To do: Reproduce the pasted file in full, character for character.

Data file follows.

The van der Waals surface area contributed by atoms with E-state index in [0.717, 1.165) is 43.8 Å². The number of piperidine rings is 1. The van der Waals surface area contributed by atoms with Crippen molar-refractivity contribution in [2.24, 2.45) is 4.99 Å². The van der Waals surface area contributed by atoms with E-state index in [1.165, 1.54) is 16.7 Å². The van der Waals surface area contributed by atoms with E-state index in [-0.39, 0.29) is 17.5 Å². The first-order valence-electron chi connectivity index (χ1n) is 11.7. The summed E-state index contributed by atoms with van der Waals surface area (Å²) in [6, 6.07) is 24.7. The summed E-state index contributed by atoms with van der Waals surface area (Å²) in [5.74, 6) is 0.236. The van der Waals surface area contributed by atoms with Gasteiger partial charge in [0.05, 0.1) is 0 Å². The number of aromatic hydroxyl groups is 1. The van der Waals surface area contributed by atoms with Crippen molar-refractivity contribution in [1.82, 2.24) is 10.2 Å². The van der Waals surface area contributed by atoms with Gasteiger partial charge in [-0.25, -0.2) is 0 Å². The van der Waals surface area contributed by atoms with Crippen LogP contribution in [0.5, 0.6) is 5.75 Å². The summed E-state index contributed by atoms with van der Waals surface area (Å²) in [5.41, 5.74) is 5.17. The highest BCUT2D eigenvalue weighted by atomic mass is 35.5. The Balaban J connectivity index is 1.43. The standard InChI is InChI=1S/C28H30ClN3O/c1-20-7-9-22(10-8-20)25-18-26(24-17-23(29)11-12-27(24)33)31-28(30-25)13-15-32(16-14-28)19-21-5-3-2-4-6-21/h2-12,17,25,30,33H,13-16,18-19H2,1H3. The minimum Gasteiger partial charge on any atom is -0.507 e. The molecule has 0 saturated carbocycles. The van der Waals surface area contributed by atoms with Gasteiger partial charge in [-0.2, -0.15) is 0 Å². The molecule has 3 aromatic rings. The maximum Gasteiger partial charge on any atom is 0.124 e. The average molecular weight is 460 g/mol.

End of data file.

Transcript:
The van der Waals surface area contributed by atoms with E-state index in [0.717, 1.165) is 43.8 Å². The number of piperidine rings is 1. The van der Waals surface area contributed by atoms with Crippen molar-refractivity contribution in [2.24, 2.45) is 4.99 Å². The van der Waals surface area contributed by atoms with E-state index in [1.165, 1.54) is 16.7 Å². The van der Waals surface area contributed by atoms with E-state index in [-0.39, 0.29) is 17.5 Å². The first-order valence-electron chi connectivity index (χ1n) is 11.7. The summed E-state index contributed by atoms with van der Waals surface area (Å²) in [6, 6.07) is 24.7. The summed E-state index contributed by atoms with van der Waals surface area (Å²) in [5.74, 6) is 0.236. The van der Waals surface area contributed by atoms with Gasteiger partial charge in [0.05, 0.1) is 0 Å². The number of aromatic hydroxyl groups is 1. The van der Waals surface area contributed by atoms with Crippen molar-refractivity contribution in [1.82, 2.24) is 10.2 Å². The van der Waals surface area contributed by atoms with Gasteiger partial charge in [-0.25, -0.2) is 0 Å². The van der Waals surface area contributed by atoms with Crippen LogP contribution in [0.5, 0.6) is 5.75 Å². The summed E-state index contributed by atoms with van der Waals surface area (Å²) in [5.41, 5.74) is 5.17. The highest BCUT2D eigenvalue weighted by atomic mass is 35.5. The Balaban J connectivity index is 1.43. The standard InChI is InChI=1S/C28H30ClN3O/c1-20-7-9-22(10-8-20)25-18-26(24-17-23(29)11-12-27(24)33)31-28(30-25)13-15-32(16-14-28)19-21-5-3-2-4-6-21/h2-12,17,25,30,33H,13-16,18-19H2,1H3. The minimum Gasteiger partial charge on any atom is -0.507 e. The molecule has 0 saturated carbocycles. The van der Waals surface area contributed by atoms with Gasteiger partial charge in [-0.2, -0.15) is 0 Å². The molecule has 3 aromatic rings. The maximum Gasteiger partial charge on any atom is 0.124 e. The average molecular weight is 460 g/mol.